Documenta 14 and the “Parthenon of Books” Constructed from 100,000 Formerly Banned Books

The Argentine artist, Marta Minujín, has created a full-scale replica of one of the world’s most famous structures, the Parthenon in Athens, constructed out of censored books as a symbol of resistance to political repression.

Currently on display at the Documenta 14 Art Festival in Kassel, Germany, the 100,000 books that make up the monument have been sourced entirely from donations, allowing people from all over the world to contribute titles that they have a personal connection with.

Collaborating with students from Kassel University, Minujín selected more than 170 titles banned in various countries around the world. These books were then strapped to the steel structure with plastic sheeting, protecting them from the elements and allowing sunlight to filter through the building.

According to the artist, the shape of the Parthenon was chosen because it symbolises “the aesthetic and political ideals of the world’s first democracy.” However, the relevance of the project takes on extra significance given the site on which it is located, the Friedrichsplatz in Kassel. On this site, some two thousand books were burned during the Nazi-led “Aktion wider den undeutschen Geist” (or campaign against the Un-German Spirit).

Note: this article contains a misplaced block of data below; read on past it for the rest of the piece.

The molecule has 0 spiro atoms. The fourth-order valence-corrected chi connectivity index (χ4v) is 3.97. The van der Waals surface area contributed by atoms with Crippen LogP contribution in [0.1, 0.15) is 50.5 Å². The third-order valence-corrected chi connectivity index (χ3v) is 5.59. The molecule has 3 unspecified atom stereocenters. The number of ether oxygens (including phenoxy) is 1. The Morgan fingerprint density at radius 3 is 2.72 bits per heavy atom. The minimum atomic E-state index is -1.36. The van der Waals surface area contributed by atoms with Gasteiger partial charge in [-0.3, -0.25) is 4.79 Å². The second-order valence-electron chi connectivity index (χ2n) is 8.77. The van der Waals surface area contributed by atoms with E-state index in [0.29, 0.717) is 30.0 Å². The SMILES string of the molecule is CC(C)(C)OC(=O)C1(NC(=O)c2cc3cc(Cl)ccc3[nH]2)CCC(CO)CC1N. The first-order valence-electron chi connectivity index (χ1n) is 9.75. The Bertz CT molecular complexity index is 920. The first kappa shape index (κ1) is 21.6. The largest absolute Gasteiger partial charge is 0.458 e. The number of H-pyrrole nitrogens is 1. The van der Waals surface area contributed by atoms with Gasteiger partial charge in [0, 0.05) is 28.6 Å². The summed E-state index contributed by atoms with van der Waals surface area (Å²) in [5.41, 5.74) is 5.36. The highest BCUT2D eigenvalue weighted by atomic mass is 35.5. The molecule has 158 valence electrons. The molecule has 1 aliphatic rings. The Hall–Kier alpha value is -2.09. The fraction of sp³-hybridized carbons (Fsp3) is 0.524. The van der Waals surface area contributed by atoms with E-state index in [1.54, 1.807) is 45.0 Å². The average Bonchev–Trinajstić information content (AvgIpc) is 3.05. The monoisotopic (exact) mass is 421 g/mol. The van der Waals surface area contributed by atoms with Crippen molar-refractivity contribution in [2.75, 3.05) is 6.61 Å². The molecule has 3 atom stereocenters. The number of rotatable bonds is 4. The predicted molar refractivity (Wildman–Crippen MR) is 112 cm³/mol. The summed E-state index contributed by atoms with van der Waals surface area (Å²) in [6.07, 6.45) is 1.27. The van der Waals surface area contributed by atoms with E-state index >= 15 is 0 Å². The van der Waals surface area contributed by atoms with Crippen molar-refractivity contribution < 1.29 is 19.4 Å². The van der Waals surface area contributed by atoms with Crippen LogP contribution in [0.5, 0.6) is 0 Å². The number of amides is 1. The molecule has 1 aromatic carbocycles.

The project was inspired by an earlier installation titled El Partenón de libros, which was constructed in 1983 after the collapse of the civilian-military dictatorship in Argentina. The installation aimed to celebrate the new-found intellectual and democratic freedom by presenting the very books that had been banned by the ruling junta. After five days of exhibition, the building was gently tipped to the side using two cranes, allowing visitors to remove the books and take them home. The contemporary interpretation in Germany will also recirculate its books following the end of Documenta 14.

For more information, see:

Documenta 14

Parthenon of Books

Photo credit: http://thelocal.de. Material used in the preparation of this article has been drawn from ArchDaily.

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